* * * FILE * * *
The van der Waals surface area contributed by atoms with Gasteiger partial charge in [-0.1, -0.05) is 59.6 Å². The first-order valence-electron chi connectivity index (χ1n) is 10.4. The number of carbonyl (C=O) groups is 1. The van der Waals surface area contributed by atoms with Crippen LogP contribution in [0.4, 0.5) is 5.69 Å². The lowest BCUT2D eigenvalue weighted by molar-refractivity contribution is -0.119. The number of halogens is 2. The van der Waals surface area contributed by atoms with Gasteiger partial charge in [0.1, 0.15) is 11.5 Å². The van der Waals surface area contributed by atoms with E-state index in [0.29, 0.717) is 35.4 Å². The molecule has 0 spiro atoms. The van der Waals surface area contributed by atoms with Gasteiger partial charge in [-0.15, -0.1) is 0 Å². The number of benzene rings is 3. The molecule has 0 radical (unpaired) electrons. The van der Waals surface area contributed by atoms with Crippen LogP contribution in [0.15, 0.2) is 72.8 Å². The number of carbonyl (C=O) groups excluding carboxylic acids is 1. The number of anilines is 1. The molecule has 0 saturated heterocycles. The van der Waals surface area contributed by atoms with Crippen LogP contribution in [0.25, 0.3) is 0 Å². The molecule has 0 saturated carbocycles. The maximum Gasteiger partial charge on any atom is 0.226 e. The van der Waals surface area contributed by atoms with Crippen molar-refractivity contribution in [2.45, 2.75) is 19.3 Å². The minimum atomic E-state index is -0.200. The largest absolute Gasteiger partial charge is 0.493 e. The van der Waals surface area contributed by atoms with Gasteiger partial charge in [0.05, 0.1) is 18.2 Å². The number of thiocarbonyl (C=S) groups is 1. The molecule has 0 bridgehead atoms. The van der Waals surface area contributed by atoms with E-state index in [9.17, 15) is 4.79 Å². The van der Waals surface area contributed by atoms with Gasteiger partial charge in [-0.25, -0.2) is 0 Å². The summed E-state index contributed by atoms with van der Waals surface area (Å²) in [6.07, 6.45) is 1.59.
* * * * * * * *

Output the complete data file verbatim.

The van der Waals surface area contributed by atoms with Gasteiger partial charge in [-0.1, -0.05) is 59.6 Å². The first-order valence-electron chi connectivity index (χ1n) is 10.4. The number of carbonyl (C=O) groups is 1. The van der Waals surface area contributed by atoms with Crippen LogP contribution in [0.4, 0.5) is 5.69 Å². The lowest BCUT2D eigenvalue weighted by molar-refractivity contribution is -0.119. The number of halogens is 2. The van der Waals surface area contributed by atoms with Gasteiger partial charge in [0.1, 0.15) is 11.5 Å². The van der Waals surface area contributed by atoms with E-state index in [0.29, 0.717) is 35.4 Å². The molecule has 0 spiro atoms. The van der Waals surface area contributed by atoms with Gasteiger partial charge in [-0.15, -0.1) is 0 Å². The number of benzene rings is 3. The molecule has 0 radical (unpaired) electrons. The van der Waals surface area contributed by atoms with Crippen LogP contribution in [0.15, 0.2) is 72.8 Å². The number of carbonyl (C=O) groups excluding carboxylic acids is 1. The number of anilines is 1. The molecule has 0 saturated heterocycles. The van der Waals surface area contributed by atoms with Crippen LogP contribution in [0.25, 0.3) is 0 Å². The molecule has 0 saturated carbocycles. The maximum Gasteiger partial charge on any atom is 0.226 e. The van der Waals surface area contributed by atoms with Crippen molar-refractivity contribution in [2.45, 2.75) is 19.3 Å². The minimum atomic E-state index is -0.200. The largest absolute Gasteiger partial charge is 0.493 e. The van der Waals surface area contributed by atoms with Gasteiger partial charge in [0.05, 0.1) is 18.2 Å². The number of thiocarbonyl (C=S) groups is 1. The molecule has 0 bridgehead atoms. The van der Waals surface area contributed by atoms with E-state index in [9.17, 15) is 4.79 Å². The van der Waals surface area contributed by atoms with Gasteiger partial charge in [-0.25, -0.2) is 0 Å². The summed E-state index contributed by atoms with van der Waals surface area (Å²) in [6.07, 6.45) is 1.59.